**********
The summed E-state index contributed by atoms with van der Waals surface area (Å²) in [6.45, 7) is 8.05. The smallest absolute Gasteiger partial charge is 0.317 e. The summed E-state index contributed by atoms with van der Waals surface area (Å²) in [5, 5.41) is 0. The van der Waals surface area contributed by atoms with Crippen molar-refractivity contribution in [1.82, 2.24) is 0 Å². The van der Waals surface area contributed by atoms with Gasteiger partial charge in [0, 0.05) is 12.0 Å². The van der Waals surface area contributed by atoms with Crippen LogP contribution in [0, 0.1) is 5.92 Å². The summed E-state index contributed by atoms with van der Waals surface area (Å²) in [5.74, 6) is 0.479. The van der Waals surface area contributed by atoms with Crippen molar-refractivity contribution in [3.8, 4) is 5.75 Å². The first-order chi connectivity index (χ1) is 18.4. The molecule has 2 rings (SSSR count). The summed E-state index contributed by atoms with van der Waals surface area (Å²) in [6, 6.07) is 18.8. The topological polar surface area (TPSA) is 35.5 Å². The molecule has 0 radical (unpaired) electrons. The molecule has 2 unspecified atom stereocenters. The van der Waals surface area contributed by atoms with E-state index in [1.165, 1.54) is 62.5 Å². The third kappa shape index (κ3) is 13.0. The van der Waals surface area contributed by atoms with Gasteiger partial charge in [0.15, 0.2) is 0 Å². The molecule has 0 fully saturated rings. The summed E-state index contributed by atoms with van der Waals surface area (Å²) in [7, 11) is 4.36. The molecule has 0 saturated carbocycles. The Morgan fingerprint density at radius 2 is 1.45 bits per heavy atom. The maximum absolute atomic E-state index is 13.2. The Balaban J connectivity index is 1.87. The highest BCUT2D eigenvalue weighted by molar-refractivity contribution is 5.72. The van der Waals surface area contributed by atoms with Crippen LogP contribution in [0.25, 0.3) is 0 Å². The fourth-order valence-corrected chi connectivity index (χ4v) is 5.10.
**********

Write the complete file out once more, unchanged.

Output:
The summed E-state index contributed by atoms with van der Waals surface area (Å²) in [6.45, 7) is 8.05. The smallest absolute Gasteiger partial charge is 0.317 e. The summed E-state index contributed by atoms with van der Waals surface area (Å²) in [5, 5.41) is 0. The van der Waals surface area contributed by atoms with Crippen molar-refractivity contribution in [1.82, 2.24) is 0 Å². The van der Waals surface area contributed by atoms with Gasteiger partial charge in [0, 0.05) is 12.0 Å². The van der Waals surface area contributed by atoms with Crippen LogP contribution in [0, 0.1) is 5.92 Å². The summed E-state index contributed by atoms with van der Waals surface area (Å²) in [5.74, 6) is 0.479. The van der Waals surface area contributed by atoms with Crippen molar-refractivity contribution in [3.8, 4) is 5.75 Å². The first-order chi connectivity index (χ1) is 18.4. The molecule has 2 rings (SSSR count). The summed E-state index contributed by atoms with van der Waals surface area (Å²) in [6, 6.07) is 18.8. The topological polar surface area (TPSA) is 35.5 Å². The molecule has 0 radical (unpaired) electrons. The molecule has 2 unspecified atom stereocenters. The van der Waals surface area contributed by atoms with E-state index in [1.165, 1.54) is 62.5 Å². The third kappa shape index (κ3) is 13.0. The van der Waals surface area contributed by atoms with Gasteiger partial charge in [0.15, 0.2) is 0 Å². The molecule has 0 fully saturated rings. The summed E-state index contributed by atoms with van der Waals surface area (Å²) in [7, 11) is 4.36. The molecule has 0 saturated carbocycles. The Morgan fingerprint density at radius 2 is 1.45 bits per heavy atom. The maximum absolute atomic E-state index is 13.2. The Balaban J connectivity index is 1.87. The highest BCUT2D eigenvalue weighted by molar-refractivity contribution is 5.72. The van der Waals surface area contributed by atoms with Crippen LogP contribution in [0.25, 0.3) is 0 Å². The fourth-order valence-corrected chi connectivity index (χ4v) is 5.10.